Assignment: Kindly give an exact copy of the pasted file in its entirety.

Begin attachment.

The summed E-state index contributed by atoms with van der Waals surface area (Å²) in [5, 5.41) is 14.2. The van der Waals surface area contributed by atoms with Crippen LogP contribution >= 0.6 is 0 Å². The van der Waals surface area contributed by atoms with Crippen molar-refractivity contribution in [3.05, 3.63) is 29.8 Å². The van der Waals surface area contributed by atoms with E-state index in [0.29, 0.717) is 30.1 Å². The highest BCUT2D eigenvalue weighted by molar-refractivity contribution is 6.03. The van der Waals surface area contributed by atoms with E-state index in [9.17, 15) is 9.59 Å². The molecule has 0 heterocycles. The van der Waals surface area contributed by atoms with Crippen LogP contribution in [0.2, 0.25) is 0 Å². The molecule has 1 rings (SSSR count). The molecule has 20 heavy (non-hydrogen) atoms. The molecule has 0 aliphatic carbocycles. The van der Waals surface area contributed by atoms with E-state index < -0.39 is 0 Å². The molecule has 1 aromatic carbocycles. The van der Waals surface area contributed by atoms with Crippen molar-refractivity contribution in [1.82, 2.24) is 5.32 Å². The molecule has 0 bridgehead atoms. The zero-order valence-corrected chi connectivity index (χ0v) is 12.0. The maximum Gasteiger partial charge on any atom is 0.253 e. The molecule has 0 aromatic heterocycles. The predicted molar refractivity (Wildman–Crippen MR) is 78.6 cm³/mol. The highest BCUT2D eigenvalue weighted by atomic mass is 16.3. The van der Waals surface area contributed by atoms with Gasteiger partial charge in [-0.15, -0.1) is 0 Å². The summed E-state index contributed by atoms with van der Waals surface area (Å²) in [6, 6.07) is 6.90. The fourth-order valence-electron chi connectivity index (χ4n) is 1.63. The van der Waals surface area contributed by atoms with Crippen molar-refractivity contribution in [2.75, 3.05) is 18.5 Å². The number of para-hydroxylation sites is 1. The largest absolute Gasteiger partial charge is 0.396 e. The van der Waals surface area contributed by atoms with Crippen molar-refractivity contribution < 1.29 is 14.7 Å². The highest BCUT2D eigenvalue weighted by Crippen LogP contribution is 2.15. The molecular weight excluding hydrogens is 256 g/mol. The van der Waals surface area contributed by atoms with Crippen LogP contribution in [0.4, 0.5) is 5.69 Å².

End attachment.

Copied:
The summed E-state index contributed by atoms with van der Waals surface area (Å²) in [5, 5.41) is 14.2. The van der Waals surface area contributed by atoms with Crippen LogP contribution >= 0.6 is 0 Å². The van der Waals surface area contributed by atoms with Crippen molar-refractivity contribution in [3.05, 3.63) is 29.8 Å². The van der Waals surface area contributed by atoms with E-state index in [0.29, 0.717) is 30.1 Å². The highest BCUT2D eigenvalue weighted by molar-refractivity contribution is 6.03. The van der Waals surface area contributed by atoms with E-state index in [9.17, 15) is 9.59 Å². The molecule has 0 heterocycles. The van der Waals surface area contributed by atoms with Crippen LogP contribution in [0.2, 0.25) is 0 Å². The molecule has 1 rings (SSSR count). The molecule has 20 heavy (non-hydrogen) atoms. The molecule has 0 aliphatic carbocycles. The van der Waals surface area contributed by atoms with E-state index < -0.39 is 0 Å². The molecule has 1 aromatic carbocycles. The van der Waals surface area contributed by atoms with Crippen molar-refractivity contribution in [1.82, 2.24) is 5.32 Å². The molecule has 0 bridgehead atoms. The zero-order valence-corrected chi connectivity index (χ0v) is 12.0. The maximum Gasteiger partial charge on any atom is 0.253 e. The molecule has 0 aromatic heterocycles. The predicted molar refractivity (Wildman–Crippen MR) is 78.6 cm³/mol. The highest BCUT2D eigenvalue weighted by atomic mass is 16.3. The van der Waals surface area contributed by atoms with Gasteiger partial charge in [-0.15, -0.1) is 0 Å². The summed E-state index contributed by atoms with van der Waals surface area (Å²) in [6, 6.07) is 6.90. The fourth-order valence-electron chi connectivity index (χ4n) is 1.63. The van der Waals surface area contributed by atoms with Crippen molar-refractivity contribution in [2.75, 3.05) is 18.5 Å². The number of para-hydroxylation sites is 1. The largest absolute Gasteiger partial charge is 0.396 e. The van der Waals surface area contributed by atoms with Crippen molar-refractivity contribution < 1.29 is 14.7 Å². The highest BCUT2D eigenvalue weighted by Crippen LogP contribution is 2.15. The molecular weight excluding hydrogens is 256 g/mol. The van der Waals surface area contributed by atoms with Crippen LogP contribution in [0.4, 0.5) is 5.69 Å².